"It is true that another sent me from Rudbar, Khlit," said Berca softly, "and it was to be married. The one who sent me sent also some slaves and an attendant. He swore that a certain chief, a khan of the Kallmarks had asked me for his wife, and I went, not desiring to stay in Rudbar after my father died."

"The Kallmarks?" Khlit frowned. "Why, you are a Persian, and the Kallmark Tatars make war on Persians as did their fathers. A marriage would be strange. Eh, who sent you?"

Berca lowered her voice further and glanced at the Persian armorer who was snoring in his corner.

"One it was who is better not named," she whispered. "He is neither sheik nor khan. Listen, Cossack. This is a jewel of rare value. It has no mate this side of Damascus. Would you like to own it?"

"Aye," said Khlit indifferently, "at what price?

"Service."

"Do you want another Toctamish? Buy him in the streets of Astrakan. Is a free Cossack to be bought?"

"Nay, Khlit," whispered Berca leaning close to him until her loose curls touched his eyes, "the service is for one who can use his sword. We heard in Tatary how you escaped from Tal Taulai Khan and his myriad horsemen. Men say that you are truly the father of battles. I have work for such a one. Listen! I was sent from Rudbar to Kiragai Khan, up the Sea of Khozar, and across the Jaick River, with one attendant and a box which the attendant said held jewels and gold bars for my dowry. I came to the court of Kiragai Khan——"

"Bah, Sparrow," Khlit yawned sleepily, "you are tiresome. I want sleep, not words. In the morning——"

"We will be gone from Astrakan." Berca held up the sapphire. "You must listen, Cossack. I told Kiragai Khan my mission, for there were no others to speak, and opened the box in the hands of the attendant. The jewels were poor pearls and no gold was in the box. Then Kiragai Khan, before whom I had unveiled my face, laughed and said that he had not sent for me. At first it came to my mind that it was because the jewels were worthless. But it was the truth."

"Aye," said Toctamish suddenly, "it was the truth."

"I went quickly from the country of Kiragai Khan, aided by Toctamish, who pitied me when others tried to sell me a slave—of a race that are not slaves. At Astrakan we learned the whole truth, for here word came to us that the one who sent me in marriage had killed my father. I was sent to be out of the way, for it would not do to sell one of my blood as slave. Such is not the law. He who killed my father heeds no law, yet he is crafty."

"Then," inquired Khlit, "you would slay him? Give Toctamish a dagger and a dark night and it is done."

Berca shook her head scornfully.

"No dagger could come near this man," she said bitterly. "And he is beyond our reach. He has many thousand hidden daggers at his call. His empire is from. Samarkand to Aleppo, and from Tatary to the Indian Sea. He is more feared than Tal Taulai Khan, of the Horde."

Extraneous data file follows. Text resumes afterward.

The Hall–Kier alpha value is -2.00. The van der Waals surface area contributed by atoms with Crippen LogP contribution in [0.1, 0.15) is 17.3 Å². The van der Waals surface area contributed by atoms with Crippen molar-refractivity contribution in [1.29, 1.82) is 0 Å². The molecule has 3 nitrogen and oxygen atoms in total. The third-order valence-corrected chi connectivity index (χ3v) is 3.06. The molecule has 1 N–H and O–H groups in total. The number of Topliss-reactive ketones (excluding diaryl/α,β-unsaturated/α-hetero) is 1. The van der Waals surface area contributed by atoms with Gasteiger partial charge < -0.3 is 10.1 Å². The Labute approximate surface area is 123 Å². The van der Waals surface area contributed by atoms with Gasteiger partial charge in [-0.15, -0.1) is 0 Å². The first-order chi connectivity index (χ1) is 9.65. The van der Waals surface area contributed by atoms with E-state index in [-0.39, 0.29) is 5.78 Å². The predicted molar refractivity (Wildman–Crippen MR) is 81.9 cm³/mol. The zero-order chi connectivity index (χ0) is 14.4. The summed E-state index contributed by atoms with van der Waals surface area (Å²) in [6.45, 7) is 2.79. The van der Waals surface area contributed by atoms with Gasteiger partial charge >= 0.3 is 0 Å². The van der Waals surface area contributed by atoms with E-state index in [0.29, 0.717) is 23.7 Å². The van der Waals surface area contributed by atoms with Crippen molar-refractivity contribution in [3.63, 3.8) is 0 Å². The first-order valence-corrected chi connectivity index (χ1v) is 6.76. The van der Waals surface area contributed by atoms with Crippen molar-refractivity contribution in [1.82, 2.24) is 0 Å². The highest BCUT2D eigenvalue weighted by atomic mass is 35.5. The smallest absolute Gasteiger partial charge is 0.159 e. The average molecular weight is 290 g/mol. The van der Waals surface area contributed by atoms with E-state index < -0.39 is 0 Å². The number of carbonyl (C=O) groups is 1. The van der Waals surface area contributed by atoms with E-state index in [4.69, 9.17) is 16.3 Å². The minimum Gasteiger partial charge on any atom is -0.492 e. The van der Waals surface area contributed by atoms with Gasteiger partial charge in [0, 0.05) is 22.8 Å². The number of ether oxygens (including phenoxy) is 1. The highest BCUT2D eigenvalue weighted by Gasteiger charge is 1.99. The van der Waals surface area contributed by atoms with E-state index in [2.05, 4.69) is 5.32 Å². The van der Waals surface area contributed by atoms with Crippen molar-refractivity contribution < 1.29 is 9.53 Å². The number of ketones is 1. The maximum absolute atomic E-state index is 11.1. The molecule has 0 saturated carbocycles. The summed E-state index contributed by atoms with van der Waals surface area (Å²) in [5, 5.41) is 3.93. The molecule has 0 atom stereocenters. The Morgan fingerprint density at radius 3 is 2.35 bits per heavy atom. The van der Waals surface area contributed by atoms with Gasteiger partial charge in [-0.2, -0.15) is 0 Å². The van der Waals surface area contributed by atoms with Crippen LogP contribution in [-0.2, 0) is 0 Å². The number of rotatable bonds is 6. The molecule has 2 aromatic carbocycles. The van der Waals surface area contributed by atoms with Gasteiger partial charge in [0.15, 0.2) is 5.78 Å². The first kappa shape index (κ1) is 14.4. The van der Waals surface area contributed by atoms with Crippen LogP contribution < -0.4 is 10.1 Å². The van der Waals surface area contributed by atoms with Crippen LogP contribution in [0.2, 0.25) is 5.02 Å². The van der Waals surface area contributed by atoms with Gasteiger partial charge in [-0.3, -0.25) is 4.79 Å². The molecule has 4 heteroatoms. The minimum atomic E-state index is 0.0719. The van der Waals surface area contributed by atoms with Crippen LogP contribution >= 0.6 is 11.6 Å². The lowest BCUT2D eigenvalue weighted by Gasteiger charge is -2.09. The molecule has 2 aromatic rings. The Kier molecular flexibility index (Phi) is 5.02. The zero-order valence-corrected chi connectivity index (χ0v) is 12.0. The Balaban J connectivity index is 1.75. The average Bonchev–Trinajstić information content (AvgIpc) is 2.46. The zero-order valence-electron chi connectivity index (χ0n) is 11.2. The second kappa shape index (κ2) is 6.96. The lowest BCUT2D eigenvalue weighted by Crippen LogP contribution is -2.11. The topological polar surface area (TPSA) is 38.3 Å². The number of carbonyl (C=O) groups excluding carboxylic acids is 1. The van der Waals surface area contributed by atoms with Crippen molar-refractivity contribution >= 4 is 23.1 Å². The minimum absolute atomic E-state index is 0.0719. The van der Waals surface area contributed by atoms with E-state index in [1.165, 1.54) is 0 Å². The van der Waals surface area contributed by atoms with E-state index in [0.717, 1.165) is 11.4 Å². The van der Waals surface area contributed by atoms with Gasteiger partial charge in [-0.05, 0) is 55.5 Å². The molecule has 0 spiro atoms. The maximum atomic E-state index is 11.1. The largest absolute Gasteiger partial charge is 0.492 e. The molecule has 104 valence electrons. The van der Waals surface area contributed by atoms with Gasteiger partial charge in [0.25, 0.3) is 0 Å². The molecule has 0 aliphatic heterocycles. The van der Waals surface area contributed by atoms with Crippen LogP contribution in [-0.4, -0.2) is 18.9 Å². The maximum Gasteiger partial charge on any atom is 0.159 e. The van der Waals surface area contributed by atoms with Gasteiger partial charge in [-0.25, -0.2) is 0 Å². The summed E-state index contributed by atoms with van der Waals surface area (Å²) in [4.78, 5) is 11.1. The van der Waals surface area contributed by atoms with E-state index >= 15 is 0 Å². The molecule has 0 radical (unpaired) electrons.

"Then he must be a great sheik," yawned Khlit.

"He is not a sheik," protested Berca, and her eyes widened. "And his stronghold is under the ground, not on it. Men say his power lies in his will to break all laws, for he has made his followers free from all law. What he wants, he takes from others. And he is glad when blood is shed. Do you know of him?"

"Aye," said Khlit, grinning, "the steppe fox."

"They call you the Wolf," pleaded Berca, "and I need your counsel and wisdom. This man I am seeking has a name no one makes a jest of—twice. He is called by some the arch prophet, by others the Old Man of the Mountain, and by others the Shadna of the Refik folk. He is the head of an empire that lays tribute on every city in Persia, Kurdistan, Khorassan, Syria and Anatolia. If Allah decreed that I should be his death I should be content."

"More likely dead," responded Khlit. "Truly, if these are not lies, your Old Man of the Mountain must be a good fighter and I would cross swords with him. Can you show him to me?"

"Aye, Khlit," said Berca eagerly, "if you come with me. There is the sapphire if you will come to Rudbar with me."

"Khlit stretched his tall bulk lazily.

"One way is as good as the other to me, if there is fighting," he muttered sleepily. "Only talk not of rewards, for a Cossack takes his pay from the bodies of enemies. I will kill this Master of the Mountain for you. Let me sleep now, for your voice is shrill."

When Toctamish and Berca had left the shop of the armorer, the former to seek a shed outside, and the Persian girl to sleep in her recess, Khlit's snores matched those of the Syrian shopkeeper in volume. For a while only. Then it happened that the snores of the Syrian ceased.

Without disturbing Khlit who was stretched full length on the floor, the Syrian silently pushed past the hangings over the door. Once outside he broke into a trot, his slippers pad-padding the dark street. Nor did he soon slacken his pace.